T.S. Eliot as the solution to American literature

Over the past couple years, I’ve gradually arrived at the probably unfair opinion that most canonical works of American literature are repetitive diagnoses of a single perennial American problem: namely, the loss of transcendence in modern consciousness. Not that I don’t appreciate the brilliant modes by which various writers (Faulkner and James, for instance) express and diagnose this loss. But after a while, I can’t help growing tired and wishing more of them would work constructively toward its remedy.

Obviously, I have primarily in mind writers of the naturalist and modernist movements; but others factor in here as well. Stephen Crane is probably the worst offender, all things considered. His “A Man Said to the Universe” encapsulates, in just five lines, almost everything that bores me about the American canon:

A man said to the universe:
“Sir, I exist!”
“However,” replied the universe,
“The fact has not created in me
A sense of obligation.”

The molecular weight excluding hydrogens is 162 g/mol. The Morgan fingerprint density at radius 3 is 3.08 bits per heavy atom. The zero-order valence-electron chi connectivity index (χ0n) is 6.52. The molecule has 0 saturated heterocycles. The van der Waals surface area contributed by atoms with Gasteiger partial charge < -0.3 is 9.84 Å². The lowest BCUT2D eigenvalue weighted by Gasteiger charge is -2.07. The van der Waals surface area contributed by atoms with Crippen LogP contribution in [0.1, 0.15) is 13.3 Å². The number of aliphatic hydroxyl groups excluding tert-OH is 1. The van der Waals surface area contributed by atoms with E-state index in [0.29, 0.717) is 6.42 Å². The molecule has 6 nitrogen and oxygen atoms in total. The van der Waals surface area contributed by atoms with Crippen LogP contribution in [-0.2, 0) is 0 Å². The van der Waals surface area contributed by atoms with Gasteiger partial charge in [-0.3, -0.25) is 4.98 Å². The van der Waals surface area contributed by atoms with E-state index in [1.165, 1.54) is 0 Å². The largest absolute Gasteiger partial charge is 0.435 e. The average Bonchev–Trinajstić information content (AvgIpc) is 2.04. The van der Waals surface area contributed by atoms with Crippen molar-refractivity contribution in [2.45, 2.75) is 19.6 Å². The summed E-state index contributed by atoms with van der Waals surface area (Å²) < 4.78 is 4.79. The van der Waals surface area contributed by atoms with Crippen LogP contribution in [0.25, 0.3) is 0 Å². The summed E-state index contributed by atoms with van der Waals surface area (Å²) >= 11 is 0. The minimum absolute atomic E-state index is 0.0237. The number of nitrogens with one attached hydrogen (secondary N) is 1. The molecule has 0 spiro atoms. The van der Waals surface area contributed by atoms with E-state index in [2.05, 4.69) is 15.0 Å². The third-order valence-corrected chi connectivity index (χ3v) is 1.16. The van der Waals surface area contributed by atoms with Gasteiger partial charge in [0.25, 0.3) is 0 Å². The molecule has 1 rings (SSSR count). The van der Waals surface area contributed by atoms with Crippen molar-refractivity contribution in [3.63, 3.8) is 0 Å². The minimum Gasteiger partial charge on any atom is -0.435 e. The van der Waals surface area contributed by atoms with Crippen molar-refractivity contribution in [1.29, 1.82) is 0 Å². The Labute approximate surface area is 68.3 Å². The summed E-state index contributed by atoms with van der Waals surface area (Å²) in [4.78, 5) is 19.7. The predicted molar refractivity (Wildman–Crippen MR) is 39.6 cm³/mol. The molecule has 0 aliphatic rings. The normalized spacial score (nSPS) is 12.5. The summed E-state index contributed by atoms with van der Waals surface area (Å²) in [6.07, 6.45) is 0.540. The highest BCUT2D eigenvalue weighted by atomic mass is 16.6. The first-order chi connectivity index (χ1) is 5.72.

I don’t even understand why Crane bothered writing stories like “The Open Boat” — this poem gets his point across sufficiently enough. He’s really not interested in working through the problem of man’s place in the cosmos, or in consulting the wisdom of other ages for possible solutions to that problem, or even in fostering a “natural” appreciation of life in the face of that problem (as, for instance, some of the more naturalistically-minded British Romantics did). Nor does he really even consider the possibility, here or in the bulk of his other work, that his naturalistic worldview might simply be incorrect, and that mankind might actually have a transcendent end toward which to strive. He simply takes naturalism as a given and devotes page after page to its pronouncement. And to an unfortunate degree, other major American authors and works (McCarthy’s The Road, for instance) do the same.